During an event in Old Cabell Hall Saturday, the day after his , Jim Ryan shared his story of how he met his biological mother for the first time. At the event, entitled “Double Take: Stories that Make you Think Twice,” Ryan and nine other University faculty, staff and students shared personal stories with a few hundred attendees in an effort to express a “spectrum of diverse identities and experiences.”
Ryan, the final speaker, told the audience about meeting his biological mother for the first time in 2013, right before he began his term as the Dean of the Graduate School of Education at Harvard University. After a closed adoption through a Catholic charity in New Jersey where he grew up, Ryan said he didn’t begin searching for his birth parents until he was 46 years old.
“I was never that curious about my birth parents,” Ryan said. “Part of that is that I had a wonderful childhood … I didn’t feel like I was missing anything.”
About six years ago, Ryan said he was out running with a friend who was in search of his birth parents — he encouraged Ryan to do the same. After some consideration, Ryan googled a series of Catholic charities in New Jersey and was able to request non-identifying information regarding his birth mother. A month later, a letter from a charity revealed that his birth mother, Anne, had emigrated from Ireland to live and work in New York City.
Ryan said his experience of searching for his biological mother is part of what prompted his focus on building bridges at the University.
“I will tell you that this is not a bridge I expected to cross, but it has enriched my life in so many ways, and it's one of the reasons I think building bridges is so important,” Ryan said. “I eventually met my four siblings and they completely welcomed me into their lives.”
During Ryan’s inauguration ceremony Friday, members of his biological family and adopted parents met for the first time.
“This weekend, we built yet another bridge between my extended family who are all here and my birth family,” Ryan said.
When asked about his motivation behind hosting Double Take, Ryan said in an interview with The Cavalier Daily that storytelling helps us connect meaningfully with each other, making us think about the lives of people around us in the crowd. Ryan said he hopes to continue this process in the future.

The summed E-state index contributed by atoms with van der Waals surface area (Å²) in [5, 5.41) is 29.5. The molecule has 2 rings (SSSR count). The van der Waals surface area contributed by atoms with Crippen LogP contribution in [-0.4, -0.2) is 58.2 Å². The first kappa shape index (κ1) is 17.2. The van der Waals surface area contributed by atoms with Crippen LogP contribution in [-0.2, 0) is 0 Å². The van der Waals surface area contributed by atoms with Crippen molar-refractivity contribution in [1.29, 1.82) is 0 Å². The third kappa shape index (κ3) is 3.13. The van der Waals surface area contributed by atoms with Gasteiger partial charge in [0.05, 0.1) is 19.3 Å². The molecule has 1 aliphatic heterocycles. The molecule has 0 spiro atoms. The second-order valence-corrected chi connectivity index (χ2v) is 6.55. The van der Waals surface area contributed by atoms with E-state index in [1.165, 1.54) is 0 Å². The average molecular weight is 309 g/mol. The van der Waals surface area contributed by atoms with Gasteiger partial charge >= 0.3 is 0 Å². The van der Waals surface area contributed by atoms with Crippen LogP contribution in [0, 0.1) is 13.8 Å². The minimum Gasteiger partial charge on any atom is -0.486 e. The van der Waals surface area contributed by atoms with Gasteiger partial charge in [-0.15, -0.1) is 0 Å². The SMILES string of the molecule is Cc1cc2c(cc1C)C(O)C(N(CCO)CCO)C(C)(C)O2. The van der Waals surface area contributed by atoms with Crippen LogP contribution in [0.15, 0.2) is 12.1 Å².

In addition to Ryan, the event featured speakers from around the University community, including students, faculty and alumni. Dr. Vivian Pinn, a 1967 University School of Medicine graduate who was the only woman and African-American student in her class, spoke about her experiences with discrimination in the classroom.
Pinn said one of her male classmates approached her during her first year at the Medical School and told her she did not belong there.
“He said to me, ‘Vivian, you have no business being here, you’re just taking the place some man should have,’” Pinn said. “I looked at him and he said, ‘I read ahead in my anatomy book, and I saw that women have smaller brains than men. So you’ll never make it through medical school, because you don’t have a brain big enough to let you do that.’”
Pinn went on to graduate and was later invited to the National Institution of Health to start up the Office of Research on Women’s Health with the goal of studying conditions that affect women and men beyond the reproductive system, as Pinn said had traditionally been the case in the past.
“I’d really like to find him and thank him for getting me started on what has been a wonderful second career for me,” Pinn said. “[I’m] hoping that he has learned that his naive and ignorant comment was wrong, and that he’s learned the difference today.”
In addition to Ryan and Pinn, fourth-year Engineering student Rehan Baddeliyanage told the audience about his experience after his close friend and then first-year College student John Paul Popovich passed away in December 2015, immediately after final exams had ended.
After receiving their acceptance letters from the University in the spring of 2015, Baddeliyanage said he and Popovich committed right away — excited to be attending U.Va. with each other.
“JP brought me out of my shell,” Baddeliyanage said. “That semester I was having the time of my life.”
At the end of their first semester, Baddeliyanage said he received a call from Dean of Students Allen Groves, informing him that Popovich had passed away in his sleep at his home from natural causes.
“I shut myself off from everything … that winter break was probably the hardest month of my life,” Baddeliyanage said. “That [following] semester I shut down.”
Although he was reluctant to return to the University the semester after, Baddeliyanage said his parents forced him to do so. However Baddeliyanage said he sequestered himself from the community, withdrawing from clubs and activities and any sort of involvement in the University.
Despite his initial detachment, Baddeliyanage then described how fellow students at the University reached out to him to help and encouraged him to get involved again with the U.Va. community, both socially and professionally. Baddeliyanage said he went on to become a resident advisor as a result of his experience to help first-year students deal with their own personal struggles as they become acclimated to the University environment.
“Kids would come up to me — random strangers who I’d never met in my life … and say ‘Rehan I’m so sorry for your loss. You know what? Let's go grab dinner on the Corner tonight. Lets go to a basketball game together. Why don't we take this class together next semester?’” Baddeliyanage said.
“What matters here is the people,” Baddeliyanage added. “Even though I quit on U.Va, U.Va never quit on me.”